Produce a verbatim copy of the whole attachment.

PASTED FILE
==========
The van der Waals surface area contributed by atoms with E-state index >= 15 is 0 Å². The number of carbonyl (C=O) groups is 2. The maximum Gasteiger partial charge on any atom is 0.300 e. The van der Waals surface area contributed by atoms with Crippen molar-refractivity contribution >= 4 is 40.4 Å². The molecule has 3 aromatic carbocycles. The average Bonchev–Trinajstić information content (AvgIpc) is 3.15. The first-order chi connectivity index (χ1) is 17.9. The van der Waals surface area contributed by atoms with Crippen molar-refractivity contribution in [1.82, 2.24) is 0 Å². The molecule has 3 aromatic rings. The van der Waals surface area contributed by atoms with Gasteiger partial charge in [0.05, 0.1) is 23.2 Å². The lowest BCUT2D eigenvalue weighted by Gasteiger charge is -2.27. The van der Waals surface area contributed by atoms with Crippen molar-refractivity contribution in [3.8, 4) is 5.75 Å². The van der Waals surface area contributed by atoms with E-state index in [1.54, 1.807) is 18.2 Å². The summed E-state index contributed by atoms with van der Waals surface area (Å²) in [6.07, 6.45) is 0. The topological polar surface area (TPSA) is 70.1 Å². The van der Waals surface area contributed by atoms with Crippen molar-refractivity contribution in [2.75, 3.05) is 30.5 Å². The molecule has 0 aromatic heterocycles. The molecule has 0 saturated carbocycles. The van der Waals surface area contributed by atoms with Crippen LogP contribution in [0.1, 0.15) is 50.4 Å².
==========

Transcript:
The van der Waals surface area contributed by atoms with E-state index >= 15 is 0 Å². The number of carbonyl (C=O) groups is 2. The maximum Gasteiger partial charge on any atom is 0.300 e. The van der Waals surface area contributed by atoms with Crippen molar-refractivity contribution >= 4 is 40.4 Å². The molecule has 3 aromatic carbocycles. The average Bonchev–Trinajstić information content (AvgIpc) is 3.15. The first-order chi connectivity index (χ1) is 17.9. The van der Waals surface area contributed by atoms with Crippen molar-refractivity contribution in [1.82, 2.24) is 0 Å². The molecule has 3 aromatic rings. The van der Waals surface area contributed by atoms with Gasteiger partial charge in [0.05, 0.1) is 23.2 Å². The lowest BCUT2D eigenvalue weighted by Gasteiger charge is -2.27. The van der Waals surface area contributed by atoms with Crippen molar-refractivity contribution in [3.8, 4) is 5.75 Å². The van der Waals surface area contributed by atoms with E-state index in [1.54, 1.807) is 18.2 Å². The summed E-state index contributed by atoms with van der Waals surface area (Å²) in [6.07, 6.45) is 0. The topological polar surface area (TPSA) is 70.1 Å². The van der Waals surface area contributed by atoms with Crippen molar-refractivity contribution in [2.75, 3.05) is 30.5 Å². The molecule has 0 aromatic heterocycles. The molecule has 0 saturated carbocycles. The van der Waals surface area contributed by atoms with Crippen LogP contribution in [0.1, 0.15) is 50.4 Å².